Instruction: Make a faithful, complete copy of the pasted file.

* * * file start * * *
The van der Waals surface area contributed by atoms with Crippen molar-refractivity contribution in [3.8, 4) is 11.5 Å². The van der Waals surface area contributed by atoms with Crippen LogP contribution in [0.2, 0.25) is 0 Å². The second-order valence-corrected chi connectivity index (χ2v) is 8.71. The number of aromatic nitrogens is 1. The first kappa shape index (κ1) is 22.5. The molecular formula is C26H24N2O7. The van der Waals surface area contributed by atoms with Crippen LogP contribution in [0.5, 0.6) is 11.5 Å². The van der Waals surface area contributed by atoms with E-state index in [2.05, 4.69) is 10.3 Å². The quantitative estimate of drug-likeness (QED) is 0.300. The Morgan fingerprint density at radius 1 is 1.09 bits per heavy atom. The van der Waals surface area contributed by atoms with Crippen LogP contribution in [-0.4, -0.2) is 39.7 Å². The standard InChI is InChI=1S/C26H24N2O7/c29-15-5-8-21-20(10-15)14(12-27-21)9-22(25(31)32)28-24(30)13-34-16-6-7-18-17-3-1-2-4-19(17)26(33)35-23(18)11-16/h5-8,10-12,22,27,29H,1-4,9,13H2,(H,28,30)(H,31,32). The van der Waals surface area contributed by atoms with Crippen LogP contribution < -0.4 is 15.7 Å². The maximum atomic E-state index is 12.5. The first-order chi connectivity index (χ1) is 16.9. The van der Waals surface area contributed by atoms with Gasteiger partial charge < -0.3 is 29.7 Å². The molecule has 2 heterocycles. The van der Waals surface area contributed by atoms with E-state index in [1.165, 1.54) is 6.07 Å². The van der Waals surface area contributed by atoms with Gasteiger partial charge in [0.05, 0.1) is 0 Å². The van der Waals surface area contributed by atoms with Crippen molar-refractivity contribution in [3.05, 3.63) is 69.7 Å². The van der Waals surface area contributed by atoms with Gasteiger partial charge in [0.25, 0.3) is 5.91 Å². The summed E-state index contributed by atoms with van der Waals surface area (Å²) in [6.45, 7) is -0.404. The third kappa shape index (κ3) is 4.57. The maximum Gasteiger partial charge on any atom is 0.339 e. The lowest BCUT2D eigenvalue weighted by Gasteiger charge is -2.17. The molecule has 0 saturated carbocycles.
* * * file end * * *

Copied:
The van der Waals surface area contributed by atoms with Crippen molar-refractivity contribution in [3.8, 4) is 11.5 Å². The van der Waals surface area contributed by atoms with Crippen LogP contribution in [0.2, 0.25) is 0 Å². The second-order valence-corrected chi connectivity index (χ2v) is 8.71. The number of aromatic nitrogens is 1. The first kappa shape index (κ1) is 22.5. The molecular formula is C26H24N2O7. The van der Waals surface area contributed by atoms with Crippen LogP contribution in [0.5, 0.6) is 11.5 Å². The van der Waals surface area contributed by atoms with E-state index in [2.05, 4.69) is 10.3 Å². The quantitative estimate of drug-likeness (QED) is 0.300. The Morgan fingerprint density at radius 1 is 1.09 bits per heavy atom. The van der Waals surface area contributed by atoms with Crippen LogP contribution in [-0.4, -0.2) is 39.7 Å². The standard InChI is InChI=1S/C26H24N2O7/c29-15-5-8-21-20(10-15)14(12-27-21)9-22(25(31)32)28-24(30)13-34-16-6-7-18-17-3-1-2-4-19(17)26(33)35-23(18)11-16/h5-8,10-12,22,27,29H,1-4,9,13H2,(H,28,30)(H,31,32). The van der Waals surface area contributed by atoms with Crippen LogP contribution < -0.4 is 15.7 Å². The maximum atomic E-state index is 12.5. The first-order chi connectivity index (χ1) is 16.9. The van der Waals surface area contributed by atoms with Gasteiger partial charge < -0.3 is 29.7 Å². The molecule has 2 heterocycles. The van der Waals surface area contributed by atoms with E-state index in [1.165, 1.54) is 6.07 Å². The van der Waals surface area contributed by atoms with Gasteiger partial charge in [0.05, 0.1) is 0 Å². The van der Waals surface area contributed by atoms with Crippen molar-refractivity contribution in [3.05, 3.63) is 69.7 Å². The van der Waals surface area contributed by atoms with Gasteiger partial charge in [0.25, 0.3) is 5.91 Å². The summed E-state index contributed by atoms with van der Waals surface area (Å²) in [6.45, 7) is -0.404. The third kappa shape index (κ3) is 4.57. The maximum Gasteiger partial charge on any atom is 0.339 e. The lowest BCUT2D eigenvalue weighted by Gasteiger charge is -2.17. The molecule has 0 saturated carbocycles.